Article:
Healthy Parks, Healthy People
An overview of all the literature on the benefits of interacting with plants. Compelling reading from the Healthy Parks, Healthy People Congress. Read the full article. Adding Plants Increases Student Satisfaction
Researchers have found that the presence of houseplants in homes and workplaces can reduce eye irritation and stress, motivate employees, improve concentration, and even reduce air impurities.
Read the full article.Nature Makes Us Care
Want to be a better person? Commune with nature. Paying attention to the natural world not only makes you feel better, it makes you behave better, finds a new study to be published October 1 in the Personality and Social Psychology Bulletin.Read more.The Healing Powers of Public Gardens
Visitors to the Morikami Museum and Japanese Gardens in Delray Beach, Fla., have made such comments for years, saying the gardens helped them overcome grief and loss. Museum officials were aware of this anecdotal evidence and wanted to back it up with some data.Read the resultsHouseplants Reduce Stress, Boost CreativitySee the slideshow
Japanese community reduces burglaries by planting flowers
After learning that burglars were less likely to target homes on flower-lined streets, neighbors in the Tokyo district of Suginami launched Operation Flower in their community, and burglaries plummeted almost 80%.
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Flowering plants speed post-surgery recovery
Contact with nature has long been suspected to increase positive feelings, reduce stress, and provide distraction from the pain associated with recovery from surgery. Now, research has confirmed the beneficial effects of plants and flowers for patients recovering from abdominal surgery. Read the full articleGardening Benefits Older Adults
Researchers at Kansas State University already have shown that gardening can offer enough moderate physical activity to keep older adults in shape. Read the full article
Going outside—even in the cold—improves memory, attention
University of Michigan psychology researchers explored the cognitive benefits of interacting with nature and found that walking in a park in any season, or even viewing pictures of nature, can help improve memory and attention.
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Green spaces 'reduce health gap'
A bit of greenery near our homes can cut the "health gap" between rich and poor, say researchers from two Scottish universities. Even small parks in the heart of our cities can protect us from strokes and heart disease, perhaps by cutting stress or boosting exercise.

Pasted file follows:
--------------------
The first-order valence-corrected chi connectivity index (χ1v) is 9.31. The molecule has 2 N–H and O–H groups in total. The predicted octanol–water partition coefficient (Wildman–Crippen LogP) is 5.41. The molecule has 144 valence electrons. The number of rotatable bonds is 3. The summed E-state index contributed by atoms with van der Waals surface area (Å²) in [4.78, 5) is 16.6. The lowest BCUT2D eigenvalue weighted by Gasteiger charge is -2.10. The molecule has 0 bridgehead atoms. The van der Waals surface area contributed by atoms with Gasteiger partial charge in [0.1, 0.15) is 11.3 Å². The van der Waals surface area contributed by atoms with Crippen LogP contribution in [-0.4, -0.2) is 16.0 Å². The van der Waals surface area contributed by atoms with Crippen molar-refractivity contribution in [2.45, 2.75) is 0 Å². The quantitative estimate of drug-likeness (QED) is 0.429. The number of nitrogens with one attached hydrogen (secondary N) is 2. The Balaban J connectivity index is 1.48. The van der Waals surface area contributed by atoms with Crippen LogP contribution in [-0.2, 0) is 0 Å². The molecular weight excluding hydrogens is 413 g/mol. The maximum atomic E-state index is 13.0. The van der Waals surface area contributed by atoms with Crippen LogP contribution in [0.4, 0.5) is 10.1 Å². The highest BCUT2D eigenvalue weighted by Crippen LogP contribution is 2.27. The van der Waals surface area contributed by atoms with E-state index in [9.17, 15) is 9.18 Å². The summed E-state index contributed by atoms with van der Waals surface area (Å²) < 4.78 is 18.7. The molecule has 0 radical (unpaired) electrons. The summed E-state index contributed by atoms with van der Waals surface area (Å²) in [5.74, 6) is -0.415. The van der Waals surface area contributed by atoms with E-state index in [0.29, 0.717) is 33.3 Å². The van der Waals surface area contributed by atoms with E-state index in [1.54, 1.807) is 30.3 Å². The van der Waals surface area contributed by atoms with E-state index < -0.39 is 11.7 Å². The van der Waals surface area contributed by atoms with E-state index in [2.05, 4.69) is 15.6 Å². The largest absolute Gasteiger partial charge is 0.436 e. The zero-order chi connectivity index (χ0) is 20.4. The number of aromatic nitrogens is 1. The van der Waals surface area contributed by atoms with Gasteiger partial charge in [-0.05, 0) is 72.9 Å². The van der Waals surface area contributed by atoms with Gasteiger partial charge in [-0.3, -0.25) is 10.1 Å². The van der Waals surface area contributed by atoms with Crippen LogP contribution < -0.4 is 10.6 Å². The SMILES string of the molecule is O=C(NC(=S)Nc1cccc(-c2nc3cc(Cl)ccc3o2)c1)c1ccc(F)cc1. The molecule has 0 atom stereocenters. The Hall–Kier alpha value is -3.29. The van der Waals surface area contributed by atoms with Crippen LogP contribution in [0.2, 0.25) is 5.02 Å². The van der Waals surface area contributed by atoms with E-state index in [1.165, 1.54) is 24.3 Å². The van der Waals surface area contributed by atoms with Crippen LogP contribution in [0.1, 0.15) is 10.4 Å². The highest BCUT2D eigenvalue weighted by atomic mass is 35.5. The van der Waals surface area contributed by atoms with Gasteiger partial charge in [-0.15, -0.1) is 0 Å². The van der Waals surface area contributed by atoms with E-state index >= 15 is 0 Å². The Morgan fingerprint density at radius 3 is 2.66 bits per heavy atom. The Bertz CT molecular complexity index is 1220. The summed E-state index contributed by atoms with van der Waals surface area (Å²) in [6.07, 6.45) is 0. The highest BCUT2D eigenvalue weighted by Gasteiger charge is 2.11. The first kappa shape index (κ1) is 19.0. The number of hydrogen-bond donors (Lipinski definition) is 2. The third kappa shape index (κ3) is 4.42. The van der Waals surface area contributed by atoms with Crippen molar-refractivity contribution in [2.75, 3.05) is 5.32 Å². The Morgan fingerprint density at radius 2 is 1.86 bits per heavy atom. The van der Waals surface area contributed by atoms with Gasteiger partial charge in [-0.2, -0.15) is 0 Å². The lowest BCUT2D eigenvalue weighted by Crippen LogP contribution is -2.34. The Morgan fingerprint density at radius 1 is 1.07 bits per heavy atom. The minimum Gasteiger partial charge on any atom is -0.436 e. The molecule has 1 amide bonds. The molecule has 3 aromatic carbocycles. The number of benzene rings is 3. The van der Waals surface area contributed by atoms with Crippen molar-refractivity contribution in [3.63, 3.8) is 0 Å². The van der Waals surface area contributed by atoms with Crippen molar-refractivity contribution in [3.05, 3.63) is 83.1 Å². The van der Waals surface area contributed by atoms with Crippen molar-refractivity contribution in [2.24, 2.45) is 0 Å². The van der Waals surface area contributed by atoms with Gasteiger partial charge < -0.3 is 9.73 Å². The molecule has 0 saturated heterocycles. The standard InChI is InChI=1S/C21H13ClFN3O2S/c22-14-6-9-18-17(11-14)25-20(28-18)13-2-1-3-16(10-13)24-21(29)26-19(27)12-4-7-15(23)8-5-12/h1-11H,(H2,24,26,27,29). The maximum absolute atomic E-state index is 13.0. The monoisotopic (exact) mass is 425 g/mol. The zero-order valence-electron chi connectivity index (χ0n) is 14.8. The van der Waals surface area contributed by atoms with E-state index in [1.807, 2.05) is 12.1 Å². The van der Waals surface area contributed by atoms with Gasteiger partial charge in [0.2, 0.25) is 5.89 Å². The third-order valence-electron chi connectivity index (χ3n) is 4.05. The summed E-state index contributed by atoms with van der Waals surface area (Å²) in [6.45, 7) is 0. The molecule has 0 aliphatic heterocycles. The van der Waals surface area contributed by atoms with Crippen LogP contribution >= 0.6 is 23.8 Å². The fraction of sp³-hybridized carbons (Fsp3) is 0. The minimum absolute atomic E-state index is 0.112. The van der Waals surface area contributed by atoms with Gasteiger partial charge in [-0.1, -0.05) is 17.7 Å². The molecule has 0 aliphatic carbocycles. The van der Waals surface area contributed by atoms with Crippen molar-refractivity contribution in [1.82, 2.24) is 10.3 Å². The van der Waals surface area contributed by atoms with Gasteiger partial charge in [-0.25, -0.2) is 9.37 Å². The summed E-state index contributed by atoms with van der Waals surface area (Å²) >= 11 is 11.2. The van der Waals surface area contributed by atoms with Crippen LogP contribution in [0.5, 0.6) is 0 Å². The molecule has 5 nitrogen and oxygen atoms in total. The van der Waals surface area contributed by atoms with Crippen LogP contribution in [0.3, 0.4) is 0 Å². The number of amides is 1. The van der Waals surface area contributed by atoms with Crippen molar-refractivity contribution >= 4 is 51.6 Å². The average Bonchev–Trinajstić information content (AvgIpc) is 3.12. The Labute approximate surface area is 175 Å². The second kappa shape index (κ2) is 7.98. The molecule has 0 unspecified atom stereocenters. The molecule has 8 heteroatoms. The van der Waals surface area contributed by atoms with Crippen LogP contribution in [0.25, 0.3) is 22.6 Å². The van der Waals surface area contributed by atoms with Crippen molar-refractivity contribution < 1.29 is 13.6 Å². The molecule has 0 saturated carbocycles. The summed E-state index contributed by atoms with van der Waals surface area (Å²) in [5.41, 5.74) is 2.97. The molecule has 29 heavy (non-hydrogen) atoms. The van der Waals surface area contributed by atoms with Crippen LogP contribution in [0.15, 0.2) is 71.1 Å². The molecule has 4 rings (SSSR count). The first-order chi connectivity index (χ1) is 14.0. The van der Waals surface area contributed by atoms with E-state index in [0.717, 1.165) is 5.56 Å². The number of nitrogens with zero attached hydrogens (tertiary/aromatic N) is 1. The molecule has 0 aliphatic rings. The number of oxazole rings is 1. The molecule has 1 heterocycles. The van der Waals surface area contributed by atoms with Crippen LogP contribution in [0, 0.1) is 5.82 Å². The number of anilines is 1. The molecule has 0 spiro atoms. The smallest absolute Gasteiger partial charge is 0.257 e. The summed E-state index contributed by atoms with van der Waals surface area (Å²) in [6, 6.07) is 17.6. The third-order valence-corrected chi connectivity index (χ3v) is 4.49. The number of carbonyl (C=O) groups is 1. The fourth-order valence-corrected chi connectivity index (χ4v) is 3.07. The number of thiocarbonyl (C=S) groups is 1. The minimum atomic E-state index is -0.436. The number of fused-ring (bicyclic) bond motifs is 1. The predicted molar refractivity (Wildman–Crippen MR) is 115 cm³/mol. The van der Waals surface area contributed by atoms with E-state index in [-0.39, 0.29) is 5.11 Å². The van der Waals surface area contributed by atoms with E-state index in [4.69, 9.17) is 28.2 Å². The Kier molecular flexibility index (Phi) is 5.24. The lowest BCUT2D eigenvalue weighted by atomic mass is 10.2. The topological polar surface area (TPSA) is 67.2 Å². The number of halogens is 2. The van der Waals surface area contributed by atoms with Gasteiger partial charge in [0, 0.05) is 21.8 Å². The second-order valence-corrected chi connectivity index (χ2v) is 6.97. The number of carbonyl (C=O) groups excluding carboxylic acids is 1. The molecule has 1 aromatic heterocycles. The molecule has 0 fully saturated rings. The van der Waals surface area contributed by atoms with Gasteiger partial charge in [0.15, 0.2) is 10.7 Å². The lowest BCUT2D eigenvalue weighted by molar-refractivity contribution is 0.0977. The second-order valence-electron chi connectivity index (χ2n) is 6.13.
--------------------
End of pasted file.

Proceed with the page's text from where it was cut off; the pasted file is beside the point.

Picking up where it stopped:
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The benefits of ornamental plants
A study by the George Morris Centre
Scientists have, for decades, been trying to bring to the attention of people and their governments the importance of maintaining the biodiversity of planet Earth and of carrying out our daily lives in a fashion that ensures our offspring will inherit a cleaner, greener, more ecologically sustainable world. Governments everywhere, aside from sponsoring some minimally resourced initiatives, have been slow to catapult these issues ahead of things like health care, education, transportation, international trade, infrastructure development and human resources. Read the full study.
When trees are planted, communities grow
A scientific study at the Landscape and Human Health Laboratory
, College of Agricultural, Consumer and Environmental Studies, University of Illionois at Urbana-Champaign, has demonstrated that green views and access to open green spaces in urban areas may in fact, help to restore attention and releive everyday pressures of living in poverty.Flowers have positive impact on our lives
A behavioral study
conducted at Harvard University shows people feel more compassionate toward others, have less worry and anxiety, and feel less depressed when flowers are present in the home.
Landscape and Human Health Laboratory University of Illinois at Urbana -Champaign
Scientific studies about the relationship between people and the physical environment. Information about human-environment relationships to guide policy, planning and design of environments. Theory and research methods of psychology combined with theory and concerns of environmental design, policy and planning.
Trees offer outstanding return on investment
The City of Portland Oregon Parks & Recreation department recently published a report that examines the benefits of the urban tree canopy, which covers about 25 % of the city. The report calculates the dollar value of environmental and aesthetic benefits that trees provide the city.